Reflective Journal – My Sport Experience | My Assignment Tutor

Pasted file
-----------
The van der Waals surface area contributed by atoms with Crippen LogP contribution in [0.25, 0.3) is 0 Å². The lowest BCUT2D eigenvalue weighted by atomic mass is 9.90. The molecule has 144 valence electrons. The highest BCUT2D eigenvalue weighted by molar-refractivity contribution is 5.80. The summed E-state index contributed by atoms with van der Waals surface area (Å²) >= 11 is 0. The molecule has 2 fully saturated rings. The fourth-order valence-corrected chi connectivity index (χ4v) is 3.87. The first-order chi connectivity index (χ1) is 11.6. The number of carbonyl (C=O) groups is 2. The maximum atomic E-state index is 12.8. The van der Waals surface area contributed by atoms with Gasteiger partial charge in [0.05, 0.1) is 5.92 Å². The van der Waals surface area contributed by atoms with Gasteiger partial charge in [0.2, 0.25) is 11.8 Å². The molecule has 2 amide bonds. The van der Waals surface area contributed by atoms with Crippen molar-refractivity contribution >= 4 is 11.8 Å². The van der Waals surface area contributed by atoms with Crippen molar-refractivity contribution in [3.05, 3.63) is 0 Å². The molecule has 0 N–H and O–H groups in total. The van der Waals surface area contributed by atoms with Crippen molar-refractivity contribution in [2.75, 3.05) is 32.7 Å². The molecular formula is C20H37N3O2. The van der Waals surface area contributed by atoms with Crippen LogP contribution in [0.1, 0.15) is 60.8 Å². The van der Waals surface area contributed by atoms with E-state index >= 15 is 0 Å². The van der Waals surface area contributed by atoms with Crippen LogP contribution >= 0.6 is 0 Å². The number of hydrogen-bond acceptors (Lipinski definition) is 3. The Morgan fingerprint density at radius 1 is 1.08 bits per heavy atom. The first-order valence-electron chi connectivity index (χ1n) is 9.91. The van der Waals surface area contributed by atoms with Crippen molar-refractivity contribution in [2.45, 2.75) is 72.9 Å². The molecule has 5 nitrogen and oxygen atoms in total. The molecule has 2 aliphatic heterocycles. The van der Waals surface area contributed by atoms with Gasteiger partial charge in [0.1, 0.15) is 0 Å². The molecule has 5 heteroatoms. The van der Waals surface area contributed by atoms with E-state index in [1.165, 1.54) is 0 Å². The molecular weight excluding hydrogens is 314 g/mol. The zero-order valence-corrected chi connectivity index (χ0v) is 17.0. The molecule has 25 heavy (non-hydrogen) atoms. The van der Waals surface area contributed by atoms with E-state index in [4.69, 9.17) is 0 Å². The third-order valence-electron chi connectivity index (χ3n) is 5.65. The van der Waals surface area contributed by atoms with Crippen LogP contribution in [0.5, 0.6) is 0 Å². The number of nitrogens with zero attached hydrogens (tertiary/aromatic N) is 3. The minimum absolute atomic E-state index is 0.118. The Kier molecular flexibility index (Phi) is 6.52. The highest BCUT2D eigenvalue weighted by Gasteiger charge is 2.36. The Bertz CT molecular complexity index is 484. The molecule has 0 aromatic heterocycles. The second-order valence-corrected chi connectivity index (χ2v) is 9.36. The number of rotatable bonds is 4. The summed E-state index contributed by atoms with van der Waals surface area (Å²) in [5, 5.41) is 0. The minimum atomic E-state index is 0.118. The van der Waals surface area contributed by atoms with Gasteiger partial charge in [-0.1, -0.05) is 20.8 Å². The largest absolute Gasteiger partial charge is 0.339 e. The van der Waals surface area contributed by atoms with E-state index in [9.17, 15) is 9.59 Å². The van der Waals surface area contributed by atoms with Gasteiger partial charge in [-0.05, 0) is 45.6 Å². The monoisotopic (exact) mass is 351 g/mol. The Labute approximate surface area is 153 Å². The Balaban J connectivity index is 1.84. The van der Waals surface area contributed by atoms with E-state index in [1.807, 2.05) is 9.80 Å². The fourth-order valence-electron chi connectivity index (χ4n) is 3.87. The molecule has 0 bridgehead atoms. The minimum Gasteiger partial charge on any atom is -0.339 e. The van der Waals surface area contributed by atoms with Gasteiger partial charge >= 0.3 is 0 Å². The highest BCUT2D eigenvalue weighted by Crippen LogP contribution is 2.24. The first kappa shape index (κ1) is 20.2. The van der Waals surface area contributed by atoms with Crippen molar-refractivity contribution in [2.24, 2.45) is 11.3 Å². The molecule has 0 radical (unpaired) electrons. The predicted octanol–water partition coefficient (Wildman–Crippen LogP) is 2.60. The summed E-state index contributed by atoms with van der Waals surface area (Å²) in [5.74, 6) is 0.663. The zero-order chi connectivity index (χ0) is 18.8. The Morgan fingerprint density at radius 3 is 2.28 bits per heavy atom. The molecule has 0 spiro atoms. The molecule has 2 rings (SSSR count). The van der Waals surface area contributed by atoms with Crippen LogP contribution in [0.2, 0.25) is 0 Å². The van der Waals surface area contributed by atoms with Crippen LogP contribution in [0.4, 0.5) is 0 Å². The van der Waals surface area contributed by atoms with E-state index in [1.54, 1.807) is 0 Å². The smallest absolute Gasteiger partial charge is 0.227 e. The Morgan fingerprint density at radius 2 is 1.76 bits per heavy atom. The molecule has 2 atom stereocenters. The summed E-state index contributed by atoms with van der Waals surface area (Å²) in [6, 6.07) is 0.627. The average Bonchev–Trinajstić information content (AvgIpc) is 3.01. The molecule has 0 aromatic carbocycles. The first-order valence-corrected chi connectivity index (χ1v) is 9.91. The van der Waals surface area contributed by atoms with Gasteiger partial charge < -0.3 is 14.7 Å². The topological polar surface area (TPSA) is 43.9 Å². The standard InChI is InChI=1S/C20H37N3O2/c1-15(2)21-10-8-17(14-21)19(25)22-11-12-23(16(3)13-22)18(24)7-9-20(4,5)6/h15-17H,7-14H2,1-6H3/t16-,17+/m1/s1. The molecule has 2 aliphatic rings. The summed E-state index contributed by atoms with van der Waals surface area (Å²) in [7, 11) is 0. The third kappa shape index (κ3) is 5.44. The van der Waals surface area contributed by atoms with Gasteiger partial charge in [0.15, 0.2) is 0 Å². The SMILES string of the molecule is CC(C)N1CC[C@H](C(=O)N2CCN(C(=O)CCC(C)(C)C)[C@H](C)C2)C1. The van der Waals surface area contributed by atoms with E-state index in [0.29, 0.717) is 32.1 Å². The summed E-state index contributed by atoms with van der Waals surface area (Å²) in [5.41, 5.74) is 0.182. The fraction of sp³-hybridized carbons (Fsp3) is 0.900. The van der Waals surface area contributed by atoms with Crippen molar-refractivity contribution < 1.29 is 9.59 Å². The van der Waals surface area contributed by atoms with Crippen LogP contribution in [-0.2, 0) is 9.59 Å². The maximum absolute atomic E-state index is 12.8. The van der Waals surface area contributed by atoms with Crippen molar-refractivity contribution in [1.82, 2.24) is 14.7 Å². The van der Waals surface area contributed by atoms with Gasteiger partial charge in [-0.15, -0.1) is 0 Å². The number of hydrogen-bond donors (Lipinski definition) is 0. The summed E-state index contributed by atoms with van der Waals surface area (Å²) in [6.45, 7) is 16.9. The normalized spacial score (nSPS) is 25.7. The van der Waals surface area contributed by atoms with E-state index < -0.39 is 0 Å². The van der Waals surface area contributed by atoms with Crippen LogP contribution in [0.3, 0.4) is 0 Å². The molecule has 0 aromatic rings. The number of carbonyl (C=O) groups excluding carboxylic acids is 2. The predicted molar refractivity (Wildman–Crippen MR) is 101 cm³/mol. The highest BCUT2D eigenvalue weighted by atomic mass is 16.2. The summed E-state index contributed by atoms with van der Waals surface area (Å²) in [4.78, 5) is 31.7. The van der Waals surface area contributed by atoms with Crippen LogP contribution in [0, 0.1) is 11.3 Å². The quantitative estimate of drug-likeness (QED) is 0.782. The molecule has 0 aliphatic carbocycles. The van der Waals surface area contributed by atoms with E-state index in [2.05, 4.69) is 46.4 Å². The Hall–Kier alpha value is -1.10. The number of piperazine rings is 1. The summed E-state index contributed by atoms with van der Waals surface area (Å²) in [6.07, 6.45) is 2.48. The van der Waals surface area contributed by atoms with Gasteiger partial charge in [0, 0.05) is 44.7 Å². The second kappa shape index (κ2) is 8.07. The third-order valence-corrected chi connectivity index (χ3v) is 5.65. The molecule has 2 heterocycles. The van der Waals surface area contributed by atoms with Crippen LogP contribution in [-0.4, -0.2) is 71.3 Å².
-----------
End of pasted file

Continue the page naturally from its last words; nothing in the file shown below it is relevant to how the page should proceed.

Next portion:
Introduction to Sports Management – Week Eight Welcome Assessment Update Discussion Forum Complete Module FourTHE AFL is pleased to announce the 2021 NAB AFL Women’s Grand Final will be held at 2:00pm AEST on Saturday, April 17at either Adelaide Oval, the MCG or The Gabba, with all ticket prices frozen at $10, and kids under 18 free.The match will commence in the standalone timeslot of 2:00pm AEST, with the AFL moving the start time of the Round FiveAFL Western Bulldogs vs. Gold Coast SUNS match from 1:45pm AEST to 4:35pm AEST to ensure clear air and no crossoverof matches for the biggest game of the women’s season.If the match is to be played at the MCG, the Round Five AFL match between Carlton and Port Adelaide will be played thatnight and pushed back to start at 7:40pm AEST (currently 7:25pm AEST).If the match is to be played at the MCG, the crowd will disperse post the NAB AFLW Grand Final, the stadium will becleaned and ready for gates to open for the AFL match that night.The NAB AFL Women’s Grand Final will be broadcast live on the Seven Network and FOX FOOTY and streamed live viaKayo, and the AFLW Official App.Student Activity:What do the AFL need to do over the next 10 days to deliver a successful AFLW Grand Final? Assessment Summary AssessmentAssessment TypeLengthDueWeight1Reflective Journal –My Sport Experience1000 wordsEnd of Week 4 – Sun Mar 1420%2Project Proposal for anew sport (Report)1500 wordsEnd of Week 6 – Sun Mar 2840%3Final Report for a newsport1500 wordsEnd of Week 12 – Sun May 940% Assessment 2 and 3 are linked – you need to choose create a new sport, or modify an existingsport, to attract a new market.Assessment Three BriefDevelop the final form of the sport that you have invented including: Introduction to the sport – name, brief concept, season or time of year The target market – who will play this new sport? Mission and/or Vision Statement – what is the purpose of this new sport? Goals and SMART Objectives – how will you establish this sport in the next 3-5 years? Proposed Governance Structure – how would you structure the Board of Management? SWOT Analysis – table format with a minimum of five factors in each of the four segments Risk Matrix Table – potential risks and strategies to minimise them Final Rules including scoring and how to win Equipment and Uniforms required to play and to minimise risks Proposed Competition for the first year including – how many games (team sports) or events (individual sport) in the first year? Venues/Facilities – where will the sport be played and why? Proposed logo and colours (brand) of the new sport The sports position on ethics and social responsibility Proposed Funding Partners – commercial sponsors and government grants Proposed Launch – what event would you coordinate to launch this new sport? Conclusion – convince the reader that this sport has a futureSubject Overview Module 1Module 2Module 3Module 4Module 5Module 6The Sports IndustryGovernance and RiskSport Marketing and MediaSport Tourism and EventsSport Facilities and VenuesProfessionalism and Ethics Module Four Topics Sport Tourism defined Sport Tourist segments Event definitions and classificationsThis week: Event Impacts Event Planning and Conceptualisation Event ManualsModule Four Readings1. Module Four Lecture Slides2. Dunning, E. (1999). Ch. 2 Sport in the Western civilizing process.3. Frost, W., & Laing J. (2011). Strategic management of festivalsand events (2nd ed.)4. Getz, D., Svensson, B., Peterssen, R., & Gunnervall, A. (2012).Hallmark events: Definition, goals and planning process.5. Quinn, B. (2013). Key concepts in event management.6. Roberts, K (2016) Rio 2016: Study lifts the lid on the cost ofhosting the Olympic Games.7. Refer video: Forum:Watch this four-minute video that highlights Australia’s expertise in managing sport events: does the management of successful sporting events contribute to Australia’s reputationaround the world? Post your response at the Discussion Forum.SPO101Module 4Sport Tourism and EventsSport Tourism SegmentsHinch and Higham (2011) identified three market segmentsfor the sport tourism sector: Active Sport Tourism Event Sport Tourism Nostalgia Sport TourismHinch and Higham (2011) acknowledged that, within eachsegment, the commitment, competitiveness and engagementof the sport tourist can differ significantly. Each segment hassmaller target markets, and possibly sub-cultures.Class ExampleIt is possible for a sport event tocapture all three market segments.The Boston Marathon is the world’soldest annual marathon and attracts30,000 elite and non-elite runners tocompete every year.An additional 500,000 spectators linethe streets to support the runners.The race starts in Hopkinton, andthis small town of 15,000 people willbuild the world’s first InternationalMarathon Centre including amuseum and hall of fame.Can you think of other examples?Event CategorisationEvents can be categorised on both type and size:Types of events: SportArt and CulturalFood and WineMusic/Film/ComedyMeetings, incentives, conferences, exhibitionsSize of events: Global (mega)HallmarkMajorMinor (local)Impact of EventsThe impact of events can be both positive and negative:Positive: Economic – job creation and income (direct and indirect) Infrastructure – facilities, hotels, roads, rail, airports Building civic and national pride Tourism – during and post eventNegative: Inflation due to demand Environmental – pollution, waste, noise Anti-social behaviour – Alcohol and drug abuse, gambling Jingoism (extreme patriotism) and insular behaviour Reputation – event failureEVENT PLANNINGPlanned eventsAs previously discussed, events are designed, planned andconstructed, otherwise they would not happen.Events are generally non-spontaneous, but not always, andeven the well-planned events have moments of spontaneity.There are many styles of events and new ones being created.The intent is to create or shape an individual or collectiveexperience.Event Planning ModelThere are various models and frameworks for planning eventsand many of them mirror the Strategic Planning Processfrom Module One or the Strategic Sport Marketing Processfrom Module Three.The framework highlighted on the next slide is the StrategicEvent Planning Process outlined by Allen, O’Toole, Harrisand McDonnell (2010).You will see some new steps in this process that we willfocus on – development of event concept or intent to bid,event feasibility analysis and establishment of organisationalstructure. There are also some strategic planning stepsthat you would be familiar with from earlier modules. The sport event conceptThe sport event concept assumes you are creating a newevent or bidding for a new event, and requires both a planningelement and a creative element.When thinking about a new event it obviously needs to beconsistent with the mission, vision and values of the sport.When Cricket Australia needed a short, fun, family event forthe summer holidays they did not consider other sports or formsof entertainment, they created the Big Bash (T20 Cricket).The goals and objectives of the Big Bash were then written toenhance the mission, vision and values of Cricket Australia.There are some basic factors that need to be consideredin the early stages of conceptualising the event: Understand who the stakeholders are; Understand the stakeholders desires and needs; Involve stakeholders early – you will need resources andsupport; Work towards consensus – not everyone will agree; Make sure everyone is happy with what the event ishoping to achieve – the success factors; Be creative – this is an opportunity to do somethingdifferent.The sport event conceptConceptualising the eventThere are three major steps in event concept development.It is important for sport and event managers to completethese steps even when it appears that the event concept isfairly rigid or simple:1. Determine the experience2. Develop the concept3. Design the experience1. Determine the experienceStep One sets the parameters for the event. Address theconcept questions before starting – the Five W’s: What type of event will it be? (content/product) Why is the event being held? (purpose/objective) Who will be the audience? (target market) Where will it be held? (location/venue) When will the event be staged? (timing)Goldblatt, J. (2014). Special Events. Wiley & Sons: New Jersey:What: event product What is the core product that isto be developed or presented? What are the event attendeesgoing to do at the event? What secondary products areon the program? What entertains, educates orotherwise occupies the time ofthe event attendees? What experience are theylooking for?Why: event purpose Why is the event being held? Participation or Competition? Awareness or Education? Break-even or profit? Confirm the importance of the event –what is it trying to achieve? This step helps you develop yourgoals and SMART objectives This step is central to event planningand evaluation.Who: event audience Who are the key stakeholders? Who is the target market? What are their needs? Do we have a clear understanding? Are we making assumptions or havewe consulted? Can we create a customer profile –demographics and psychographics? Do we need more market research?Where: event location Where will the event be held? What city, suburb or town? What sport facility or venue isrequired? Is that facility available? Does the facility require anychanges or improvements? Does that facility deliver theexperience we are hoping for?When: event timing When is the event planned to be held? Is this the ideal time to hold the event? Do you have enough time to plan the event? Does the event clash with other events? Does the proposed date match the needs and expectationsof the target market? Are then any seasonal, traditional or environmental issues?Winning the event is a bonus!2. Develop the ConceptAddressing the 5 W’s gives you some confidence that youhave the key elements in place and can secure the criticalelements – date, venue, talent.If your event needs a particular date, venue or person todeliver the experience you are looking for then you need tostart the conceptualisation process early.Once the critical elements are confirmed and you shift intoplanning mode the concept will continue to evolve, and thecreative juices can still be applied to other elements of theevent including event theme, the opening ceremony, sponsoractivation, merchandise and fan engagement.3. Design the ExperienceSenior Event Managers with experience have a planningframework that they follow and they know where to devotetime and resources and where they can ‘cut corners’.If you are new to event planning then the Rossman andSchlatter (2000) program development cycle is highlyrecommended. This framework (next slide) is used acrossthe world to design recreation and sport programs.Most Event Managers start their careers at this level, designinga program for a specific community group, and then progressingto a larger events team responsible for major or global events. 3. Design the ExperienceEvent Planning and Recreation Programming are very similarprocesses. Rossman and Schlatter’s program developmentcycle uses similar language and concepts: Step 1: MissionStep 2: Strategic DirectionsStep 3: Participant InputStep 4: Program GoalsStep 5: Program DesignStep 6: Program PlanStep 7: ImplementationStep 8: EvaluationStep 9: Disposition Decision The cycle is successful because it puts the emphasis on theexperience – making sure that whatever you design ismeeting the needs of the participants/audience.Rossman, J. and Schlatter, B. (2000) Recreation Programming: Designing Leisure Experiences, Sagamore Publishing: USA.Event Feasibility AnalysisIf you are creating an event for the first time or bidding for anexisting event, you may need to complete a feasibility study.The Feasibility Analysis will help you collate all data andinformation about the event and should include some level ofcommunity consultation where you gain feedback from thekey stakeholders and target market.The Feasibility Analysis addresses an important question –is the event feasible? The report can be used to convinceothers to proceed with the event, including your CEO andBoard, government funders and corporate partners.Organisational StructureAll events need people to make them possible, and theycould be employed staff, contractors or volunteers. Once thesport is ready to proceed the organisational structure willoutline one of the following options: Utilise the existing volunteer network in sport, and offeradditional training and support; Use a combination of existing staff and volunteers; Employ new staff to plan and manage the event; Create an LOC – local organising committee – that has keystakeholders making decisions, and the capacity to employprofessional staff as the work increases. Outsource the planning and management to an event company.Event ImplementationThe process of planning, managing and implementing anevent can be very complex and this will be explored further inother subjects focused on event management and operations.Some events are implemented by a single person. The 2000Sydney Olympics employed 33,000 staff and contractors,and recruited 46,967 volunteers – 80,000 people.It would be impossible to capture every decision during eventplanning and every challenge during implementation, but weshould try! The Event Manual becomes a useful resource toguide the current events team and support future teams.Event Manual – Key ElementsThe manual is essentially a ‘how to guide’ for your sportevent and helps you to capture past learnings and futuredirections for the event.It should contain all information that is relevant to theoperational aspects of the event.It should include: Statement of intent – a message from the eventmanager about the manuals use and purpose. Mission and vision of the event/sport. Goals and SMART objectives of the event.Event Manual – Key Elements Event Concept – outline, dates, venue, audience Event Theme – key messages, look and feel, branding Event Sites – key areas within the venue, multiple venues Staffing – roles and responsibilities, volunteer roles Staff Accreditation – who has access and where Event Communications – control centre, radio protocol Contact Details – key people running the event Distribution List – who gets the manual? Event Suppliers – Security, Cleaning, Staging, Fencing Licensing/permits – alcohol, noise, traffic, food and hygieneEvent Manual – Key Elements Production schedules – bump in, bump out, key times Transport – pubic transport, pedestrian routes, car-parking Disability Access – permits, parking, seating Traffic Management – road closures, emergency services Risk Management Plan – risk assessments, insurance Emergency Management – evacuation plans, maps Security – key people, roles and responsibilities Waste Management – waste removal, cleaningEvent Checklists – not all stakeholders will need the entiremanual but may require a checklist of their key responsibilities.Evaluation and ImpactAll events will require an evaluation of some kind. The EventManager will usually report internally to a CEO or EventsCommittee, and also externally to a range of stakeholdersincluding government and commercial partners.The evaluation reviews the Goals and SMART Objectivesand determines if they were met. Both quantitative data (egparticipation numbers, revenue) and qualitative data (egsatisfaction levels, feedback) are usually required.Larger events with significant funding and sponsorship willalso need to measure the event’s impact – was it positive ornegative and should the event continue in the future?Post Event ReviewEvaluation Reports and Impact Studies can take months andit is important they are not rushed. It is also important toreflect on the event and speak to multiple stakeholders.A Review Meeting will determine what changes are requiredfor the future. It is rare that the same event will be deliverednext year – certain elements will change and this is a goodindication that you have embraced the feedback.The Event Manager will submit a final report including anyrecommendations, update the Event Manual, and take ashort break before starting the process again.ReferencesAllen, J., O’Toole, W., Harris, R., & McDonnell, I. (2010). Festival andSpecial Event Management (5th ed.). Wiley & Sons: Qld.Getz, D. (2005) Event Management and Event Tourism (2nd ed.). CognizantCommunication Corp: New York.Goldblatt, J. (2014). Special Events. Wiley & Sons: New Jersey:Hinch, T., & Higham, J. (2011). Sport Tourism Development (2nd ed.).Channel View: Bristol.Rossman, J. and Schlatter, B. (2000) Recreation Programming: DesigningLeisure Experiences, Sagamore Publishing: USA.The Human ExperienceLeisure and Sport is a multi-phase experience and if we understand this we can plan for it:Anticipation Participation (Consumption) Reflection Bidding for the event Logo for the Bid Event Ambassadors Winning the Bid Event Launch/website Marketing and PR program Confirming the schedule Releasing the tickets Releasing merchandise Countdown to first game Post game celebrations Post game merchandise Positive word of mouth Social media Photos/Video Books/DVD Memorabilia/Souvenirs Reunions/Replays Repeat purchase Securing tickets Purchasing merchandise Booking travel/accommodation Planning the day Attending the event Purchasing the program Food/drink/hospitality